Sarah asked: How do I clean antique upholstery after a dead mouse? I have a vintage toile armchair from the 1920s-1940s that has been in storage for awhile. We got it out today and discovered that a mouse had been living on it. After what we assumed to have been a long life based on the amount of acorn detritus died on it. I need to give it a thorough cleaning now, but I am hesitant as to what to use. The chair is pretty hearty, and I am 99% sure the upholstery is cotton, cream, with blue toile. We aren’t worried about decreasing the value, as it is a family heirloom that is staying in the family. We just don’t want to ruin the fabric. Any help would be greatly appreciated!
You need to take special precautions when cleaning up after rodents, which can pass along diseases even after their demise. To protect yourself and your upholstery, take these steps.
You Will Need:
- Hand held steam cleaner
- Breathing mask
- Rubber gloves
- Wide packing tape
Steps to Clean the Mess:
- If at all possible, move the chair outside. Wear a breathing mask and gloves when working with the dirty furniture.
- Remove any larger debris with a broom. Tip the chair so most of the stuff falls out, then stand back and gently sweep any remaining larger pieces off the chair. Try not to stir up dust, and be sure to wear a mask for your protection. If you can’t do this outside, try to cover the chair in plastic before turning it over so the loose material can fall away to a protected surface. A large plastic drop cloth is ideal.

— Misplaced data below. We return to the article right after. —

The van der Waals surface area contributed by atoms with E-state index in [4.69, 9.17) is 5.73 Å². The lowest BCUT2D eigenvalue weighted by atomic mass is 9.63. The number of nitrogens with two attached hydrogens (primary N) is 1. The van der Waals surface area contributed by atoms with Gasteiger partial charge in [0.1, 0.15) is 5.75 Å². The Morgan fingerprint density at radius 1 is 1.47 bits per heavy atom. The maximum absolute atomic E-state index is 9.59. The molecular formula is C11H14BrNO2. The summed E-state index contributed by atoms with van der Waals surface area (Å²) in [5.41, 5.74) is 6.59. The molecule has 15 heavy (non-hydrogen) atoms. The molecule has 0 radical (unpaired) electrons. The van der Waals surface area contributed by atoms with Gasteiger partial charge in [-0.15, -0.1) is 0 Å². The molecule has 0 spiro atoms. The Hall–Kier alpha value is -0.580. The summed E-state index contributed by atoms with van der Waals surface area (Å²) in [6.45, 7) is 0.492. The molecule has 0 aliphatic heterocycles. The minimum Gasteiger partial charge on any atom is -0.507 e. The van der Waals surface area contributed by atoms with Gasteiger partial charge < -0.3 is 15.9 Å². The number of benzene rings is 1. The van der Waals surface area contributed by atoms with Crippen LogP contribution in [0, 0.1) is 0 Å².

- Once you’ve removed as much of the big stuff as possible, use packing tape to pick up dust and finer bits of debris. The technique is simple: just unroll a length of tape, press it to the chair, then lift and toss. Repeat over the entire surface. Use packing tape because it won’t leave a sticky residue. A lint roller will also work, but you might want to throw it away after this job.
- By now the chair should be relatively clean of loose dirt or mouse droppings. The final step is to steam clean it to kill any remaining germs or bacteria.
- Allow the chair to dry completely. If the upholstery seems dirty or smells, you can use Woolite or a similar cleaner for delicate fabrics. Spot test before you begin.
Additional Tips and Advice
- When possible, avoid vacuuming mouse droppings. Ideally, you should use a combination of bleach and water to clean the area, but this isn’t always possible with upholstery, especially antique upholstery. Color safe bleach may weaken or damage the fabric, so proceed with extreme caution if you take that route.